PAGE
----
In addition to Jade Darcy, Polly is my most favorite character. She's a lady of boundless energy, playful, intelligent, kind and caring without being wimpy. She's a delight to spend time with and is always looking for new friends. One reviewer said he put off finishing the book because he didn't want his time with her to end. I know just how he feels. Polly has that effect on people.
She also challenges you to think. Some people have trouble with that, including a reviewer who called the book "blasphemous" and "highly offensive." I make no excuses for that. You have to take Polly as she is or leave her be.
Me, I'm proud to call her a friend.
What are you working on next?
My next book is called QUIET POST, set in the Quasiverse that's sort of a cross between Oz and Wonderland. A young woman volunteers for the diplomatic corps there, but her ultrarich father, concerned for her welfare, arranges for her to be assigned to an outpost called Burgundy. He knows she'll be safe there because the head of the diplomatic agency assures him this is a quiet place where nothing exciting or dangerous ever happens....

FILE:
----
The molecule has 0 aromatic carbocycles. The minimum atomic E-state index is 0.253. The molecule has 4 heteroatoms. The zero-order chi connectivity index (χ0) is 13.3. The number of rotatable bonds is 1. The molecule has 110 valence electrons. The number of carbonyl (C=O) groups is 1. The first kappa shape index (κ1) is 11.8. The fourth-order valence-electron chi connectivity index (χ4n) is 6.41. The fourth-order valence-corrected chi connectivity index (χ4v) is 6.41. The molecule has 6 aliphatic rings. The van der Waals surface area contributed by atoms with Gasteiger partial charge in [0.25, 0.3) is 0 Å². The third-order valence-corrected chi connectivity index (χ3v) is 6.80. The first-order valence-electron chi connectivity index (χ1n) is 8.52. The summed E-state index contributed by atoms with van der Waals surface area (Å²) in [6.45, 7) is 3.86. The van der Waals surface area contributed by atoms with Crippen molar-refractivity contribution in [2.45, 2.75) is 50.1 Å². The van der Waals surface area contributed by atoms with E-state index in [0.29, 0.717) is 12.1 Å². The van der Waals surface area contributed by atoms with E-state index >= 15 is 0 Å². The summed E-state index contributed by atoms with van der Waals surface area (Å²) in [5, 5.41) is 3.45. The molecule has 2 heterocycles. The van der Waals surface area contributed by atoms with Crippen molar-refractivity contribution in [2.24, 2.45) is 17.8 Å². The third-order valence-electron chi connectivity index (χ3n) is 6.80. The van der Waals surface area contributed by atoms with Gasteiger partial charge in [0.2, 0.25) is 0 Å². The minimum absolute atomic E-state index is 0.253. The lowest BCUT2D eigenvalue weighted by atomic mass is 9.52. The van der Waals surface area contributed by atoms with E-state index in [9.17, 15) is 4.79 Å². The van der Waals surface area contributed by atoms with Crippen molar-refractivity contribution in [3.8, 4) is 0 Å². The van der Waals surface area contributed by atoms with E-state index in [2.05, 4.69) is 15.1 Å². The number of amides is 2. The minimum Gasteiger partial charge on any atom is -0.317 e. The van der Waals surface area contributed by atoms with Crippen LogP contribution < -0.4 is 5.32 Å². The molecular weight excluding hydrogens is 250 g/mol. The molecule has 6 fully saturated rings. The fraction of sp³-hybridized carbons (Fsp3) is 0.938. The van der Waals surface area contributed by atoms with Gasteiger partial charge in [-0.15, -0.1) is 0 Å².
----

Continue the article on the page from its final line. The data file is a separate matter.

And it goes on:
What do you read for pleasure?
Mostly I read speculative fiction and mysteries--books that give me an intellectual challenge, or that are just plain fun.
What are your interests?
Since my early teens I've been fascinated with Broadway shows and musical albums. I like the idea of telling stories with songs (even though I have no talent for it myself). My particular idol is Stephen Sondheim, who's written some of the cleverest lyrics on the planet. Other lyricists I particularly admire are Cole Porter, Betty Comden and Adolph Green, and Lorenz Hart.
I'm also an admirer of surrealist art, created by people who go beyond our ordinary world and express something totally new. My favorites in this field are the two great Belgian surrealists, Paul Delveaux and Rene Magritte.